|About the Author & The Art of Designing|
I began to crochet in 1986. It took me almost a year to learn how to read a pattern but with the help of my loving Aunt Georgia, a very gifted crocheter, I finally learned. I should have started with a Leisure Arts pattern as they are really easy to read. My designing actually started by accident. On occasion I misread the directions and crocheted something very different from the original pattern but still ended up with something I liked. I decided to write down what I had done so I could make another one later. My first designs were written very crudely. But as time went on, I noticed patterns published by some companies were easier to follow than others and began to study what it was that made these patterns easy to follow and others impossible. I took a bit of everyone's style and put it together to create my own.
A crochet pattern is just a map, but a very special map that has to be laid out very carefully, step by step, with lots of landmarks because it's usually a map of words. When I sit down to crochet another person's pattern, I feel as if I am alone in a completely darkened room and the pattern designer is trying to get me from one side of the room to the other without tripping over anything. You should never take it for granted that someone who is working your pattern knows what you are thinking. Start by writing down your basic design, and then translate it into a more polished form. Next, put it away for several weeks or months so you forget how to work it. When you do finally work it again it should feel as if you are seeing it for the first time. You will find many things that don't sound very clear. I repeat this process dozens of times before I have a finished pattern. Then I edit, edit, edit for several months. Self-publishing is wonderful but it is a lot of work. It's not hard but it can take a year or more to develop and publish a pattern or two, and longer if it's a book. That's why designers get upset when people ignore their copyright. In my case this is how I make my living and for the last few years it has been slow getting off the ground. It takes time to get established and build a profitable business. Supporting a crocheter whose work you admire enables the designer to continue designing.
But I digress, back to telling you about writing a pattern. There is nothing more frustrating than a poorly written pattern. It's very important to gain a reputation for well-written and easy to follow instructions. I have spoken with store owners who tell me that some authors will come out with a fabulously written first book but slack off on the second and third. They have also told me that once an author comes out with a poorly written book, they will never order from that author again. Something to keep in mind.
A couple of years ago a friend and very gifted bead designer, Donna Blomberg, suggested that I add beads to all my patterns, so in 1999 I learned to do bead crochet from Carol Perrenoud's video called "Bead Crochet." I found that it was great fun and decided to rewrite all my patterns. When I began, I used traditional methods but found that when I did not put a bead into every stitch, the backside of the stitches showed on what became the front side of the piece when the work was complete. This told me that traditional bead crochet was very limited and would not work for the patterns I had designed. I began to experiment and developed a library of new stitches, which can be found in my book "Victorian Purses and Amulet Bags in Bead Crochet." When you have the option to crochet beads into the front of a stitch you can transform almost any type of crochet into bead crochet. I have also found it is usually not possible to simply add beads to an ordinary crochet pattern. When beads are added, the stitches become bulkier and generally require the pattern to be altered to accommodate the extra bulk.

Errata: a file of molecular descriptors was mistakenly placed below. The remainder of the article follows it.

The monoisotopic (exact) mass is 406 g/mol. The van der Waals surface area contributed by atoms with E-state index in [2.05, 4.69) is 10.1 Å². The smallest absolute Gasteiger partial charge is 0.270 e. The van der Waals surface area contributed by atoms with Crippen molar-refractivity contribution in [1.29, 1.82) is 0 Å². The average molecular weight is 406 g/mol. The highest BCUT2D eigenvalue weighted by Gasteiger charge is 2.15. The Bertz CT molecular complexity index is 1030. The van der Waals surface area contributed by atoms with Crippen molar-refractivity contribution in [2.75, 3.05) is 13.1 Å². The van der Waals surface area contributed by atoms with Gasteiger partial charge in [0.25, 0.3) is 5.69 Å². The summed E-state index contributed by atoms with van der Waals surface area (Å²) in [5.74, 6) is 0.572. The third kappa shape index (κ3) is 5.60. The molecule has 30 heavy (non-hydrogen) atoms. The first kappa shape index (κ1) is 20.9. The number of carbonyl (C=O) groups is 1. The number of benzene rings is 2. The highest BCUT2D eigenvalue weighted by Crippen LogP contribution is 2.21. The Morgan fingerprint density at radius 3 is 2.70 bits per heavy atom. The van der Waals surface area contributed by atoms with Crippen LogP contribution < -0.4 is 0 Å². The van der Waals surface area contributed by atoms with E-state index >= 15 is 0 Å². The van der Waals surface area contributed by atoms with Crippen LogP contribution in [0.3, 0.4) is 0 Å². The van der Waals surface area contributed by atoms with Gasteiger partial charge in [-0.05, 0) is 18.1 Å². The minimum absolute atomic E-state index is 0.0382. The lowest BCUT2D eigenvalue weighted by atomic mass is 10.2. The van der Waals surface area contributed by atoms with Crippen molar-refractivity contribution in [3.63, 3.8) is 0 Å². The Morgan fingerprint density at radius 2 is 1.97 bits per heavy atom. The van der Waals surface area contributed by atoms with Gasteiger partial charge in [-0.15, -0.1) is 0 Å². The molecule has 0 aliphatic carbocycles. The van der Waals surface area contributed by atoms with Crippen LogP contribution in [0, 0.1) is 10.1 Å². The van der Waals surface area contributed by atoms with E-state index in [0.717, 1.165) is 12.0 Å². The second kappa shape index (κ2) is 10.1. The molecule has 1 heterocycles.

My goal is to revive the Art of Crochet and to inspire many young people to learn this craft. I also hope to inspire other designers to follow their dreams and get their patterns published, and would especially encourage them to self-publish. I have now been designing since 1987. I feel complete when I design. It seems to come to me without trying. Crochet becomes more exciting and challenging to me all the time.
The only difference between a designer and everyone else is that, a designer is willing to experiment. A published designer is one who is willing to write it down.
I recently completed a new book called "Goddess of the Sea Crocheted Choker No.1." I have fallen in love with beads, antique buttons, cameos, and Vintage brass findings and always use them to embellish my bags, chokers, and head pieces. I guess I'm hooked. Is there a 12-step program for beaders? Even if there were, would anyone go to the meetings?
We don't really want to be cured, now do we?
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Updated on Thursday, June 20th, 2013